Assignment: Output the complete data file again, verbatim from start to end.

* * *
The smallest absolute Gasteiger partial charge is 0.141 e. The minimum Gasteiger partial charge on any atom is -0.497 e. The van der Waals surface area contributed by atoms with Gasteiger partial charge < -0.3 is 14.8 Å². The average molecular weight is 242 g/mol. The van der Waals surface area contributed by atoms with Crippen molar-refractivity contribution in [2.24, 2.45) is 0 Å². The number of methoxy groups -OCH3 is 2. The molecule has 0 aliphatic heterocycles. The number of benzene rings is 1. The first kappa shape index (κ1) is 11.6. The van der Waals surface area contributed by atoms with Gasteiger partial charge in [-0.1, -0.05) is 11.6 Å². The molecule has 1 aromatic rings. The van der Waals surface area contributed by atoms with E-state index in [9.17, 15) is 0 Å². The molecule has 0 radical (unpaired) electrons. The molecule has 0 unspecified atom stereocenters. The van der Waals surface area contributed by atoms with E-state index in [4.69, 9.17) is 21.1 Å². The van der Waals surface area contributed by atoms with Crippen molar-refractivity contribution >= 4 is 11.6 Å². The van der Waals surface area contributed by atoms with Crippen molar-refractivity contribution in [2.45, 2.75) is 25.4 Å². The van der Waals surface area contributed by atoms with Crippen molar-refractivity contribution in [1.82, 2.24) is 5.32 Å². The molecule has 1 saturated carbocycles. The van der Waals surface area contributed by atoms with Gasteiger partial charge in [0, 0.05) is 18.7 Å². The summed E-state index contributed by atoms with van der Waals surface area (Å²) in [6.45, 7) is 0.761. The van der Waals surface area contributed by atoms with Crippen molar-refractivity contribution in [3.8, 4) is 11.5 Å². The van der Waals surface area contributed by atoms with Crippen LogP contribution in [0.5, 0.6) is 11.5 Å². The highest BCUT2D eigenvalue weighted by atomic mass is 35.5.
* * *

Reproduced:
The smallest absolute Gasteiger partial charge is 0.141 e. The minimum Gasteiger partial charge on any atom is -0.497 e. The van der Waals surface area contributed by atoms with Gasteiger partial charge < -0.3 is 14.8 Å². The average molecular weight is 242 g/mol. The van der Waals surface area contributed by atoms with Crippen molar-refractivity contribution in [2.24, 2.45) is 0 Å². The number of methoxy groups -OCH3 is 2. The molecule has 0 aliphatic heterocycles. The number of benzene rings is 1. The first kappa shape index (κ1) is 11.6. The van der Waals surface area contributed by atoms with Gasteiger partial charge in [-0.1, -0.05) is 11.6 Å². The molecule has 1 aromatic rings. The van der Waals surface area contributed by atoms with E-state index in [9.17, 15) is 0 Å². The molecule has 0 radical (unpaired) electrons. The molecule has 0 unspecified atom stereocenters. The van der Waals surface area contributed by atoms with E-state index in [4.69, 9.17) is 21.1 Å². The van der Waals surface area contributed by atoms with Crippen molar-refractivity contribution >= 4 is 11.6 Å². The van der Waals surface area contributed by atoms with Crippen molar-refractivity contribution in [2.45, 2.75) is 25.4 Å². The van der Waals surface area contributed by atoms with Crippen molar-refractivity contribution in [1.82, 2.24) is 5.32 Å². The molecule has 1 saturated carbocycles. The van der Waals surface area contributed by atoms with Gasteiger partial charge in [0, 0.05) is 18.7 Å². The summed E-state index contributed by atoms with van der Waals surface area (Å²) in [6.45, 7) is 0.761. The van der Waals surface area contributed by atoms with Crippen molar-refractivity contribution in [3.8, 4) is 11.5 Å². The van der Waals surface area contributed by atoms with Crippen LogP contribution in [0.5, 0.6) is 11.5 Å². The highest BCUT2D eigenvalue weighted by atomic mass is 35.5.